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Boulder reverses residency requirement for the homeless, in same day ACLU protests policy

Current policy says unhoused people in Boulder must live there for at least six months before staying in a shelter during the warmer months.

BOULDER, Colo. — Boulder is a place people love to live, but the American Civil Liberties Union of Colorado (ACLU) doesn't believe everyone is welcome there. 

"Boulder is just so proud of being recognized as you know the number one place to call home in America, and I want them to recognize that their unhoused residents have every right to call Boulder home too," said Annie Kurtz, attorney and equal justice works fellow at ACLU Colorado. 

Kurtz said new unhoused neighbors don't have that right because Boulder requires people to have been there for six months before they can access a shelter during the warmer months. 

According to Boulder's Director of Housing and Human Services, Kurt Firnhaber, the policy was put in place to "manage the resources that we have." 

Kurtz added if someone tries to access one before that six months, they are blocked from a shelter referral and other services for two years. 

"And they can't lawfully stay outside because of the camping ban, so there is just no lawful way to resettle in Boulder as an unhoused person under the current structure," she said.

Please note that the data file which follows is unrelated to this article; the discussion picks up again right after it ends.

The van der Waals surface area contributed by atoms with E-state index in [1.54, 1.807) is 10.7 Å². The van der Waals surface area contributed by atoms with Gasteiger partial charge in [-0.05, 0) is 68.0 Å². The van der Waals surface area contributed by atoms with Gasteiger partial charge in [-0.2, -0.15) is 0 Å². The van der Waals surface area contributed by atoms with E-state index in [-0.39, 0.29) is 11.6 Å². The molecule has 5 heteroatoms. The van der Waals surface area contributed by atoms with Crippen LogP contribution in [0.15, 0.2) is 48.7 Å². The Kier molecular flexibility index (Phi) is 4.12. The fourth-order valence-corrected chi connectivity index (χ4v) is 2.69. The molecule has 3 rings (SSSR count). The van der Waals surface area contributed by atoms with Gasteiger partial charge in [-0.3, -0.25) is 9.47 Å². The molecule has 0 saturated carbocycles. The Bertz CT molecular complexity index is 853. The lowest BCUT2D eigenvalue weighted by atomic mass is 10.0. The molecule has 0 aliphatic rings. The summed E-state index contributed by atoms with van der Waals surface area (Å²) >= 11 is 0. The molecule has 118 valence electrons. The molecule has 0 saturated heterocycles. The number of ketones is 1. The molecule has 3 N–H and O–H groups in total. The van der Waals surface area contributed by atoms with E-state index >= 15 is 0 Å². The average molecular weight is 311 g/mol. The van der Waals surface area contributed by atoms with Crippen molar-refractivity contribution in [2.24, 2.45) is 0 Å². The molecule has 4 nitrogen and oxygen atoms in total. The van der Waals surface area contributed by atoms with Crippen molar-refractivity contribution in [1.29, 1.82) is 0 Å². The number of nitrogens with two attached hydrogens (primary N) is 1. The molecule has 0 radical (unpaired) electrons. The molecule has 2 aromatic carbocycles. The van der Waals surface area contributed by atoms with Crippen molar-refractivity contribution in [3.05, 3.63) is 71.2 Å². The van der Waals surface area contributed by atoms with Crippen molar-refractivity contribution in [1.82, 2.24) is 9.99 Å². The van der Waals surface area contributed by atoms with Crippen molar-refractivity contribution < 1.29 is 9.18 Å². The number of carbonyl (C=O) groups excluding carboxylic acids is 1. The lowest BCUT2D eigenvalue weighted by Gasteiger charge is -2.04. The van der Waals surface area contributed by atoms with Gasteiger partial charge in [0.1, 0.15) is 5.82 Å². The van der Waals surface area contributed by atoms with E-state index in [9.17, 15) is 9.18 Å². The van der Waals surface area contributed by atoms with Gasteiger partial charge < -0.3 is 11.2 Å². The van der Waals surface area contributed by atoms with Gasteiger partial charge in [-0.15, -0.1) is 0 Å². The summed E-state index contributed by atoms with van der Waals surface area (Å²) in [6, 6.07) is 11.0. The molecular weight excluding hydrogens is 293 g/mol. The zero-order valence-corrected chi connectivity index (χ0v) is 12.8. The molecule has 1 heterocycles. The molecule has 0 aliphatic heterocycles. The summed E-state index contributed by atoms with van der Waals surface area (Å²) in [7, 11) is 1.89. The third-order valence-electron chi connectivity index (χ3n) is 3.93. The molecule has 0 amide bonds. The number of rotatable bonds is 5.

A letter from ACLU Colorado sent Thursday demands Boulder change their policy, calling it unconstitutional. 

"It's a policy that penalizes people for trying to get into the shelter," said Kurtz. 

Firnhaber said the policy is legal, but it's ending anyway on Aug. 9, something ACLU Colorado had not been made aware of prior to our interview with Boulder. 

"What we've realized is that we actually do have capacity for additional individuals to stay there," said Firnhaber. "We very rarely have met the capacity of the shelter." 

Firnhaber said Homeless Solutions for Boulder County decided privately to reverse the residency requirement back in June, and are only publicly saying it now because of the ACLU letter. 

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"So what it will look like going forward is that anyone will have access to the shelter and the shelter services for up to 90 days," he said. 

When asked if Firnhaber is worried reversing this policy will encourage people experiencing homelessness to move to Boulder, he said, "Yeah, that is a concern," because of the limited capacity of shelter space. 

The city has 140 shelter beds. 

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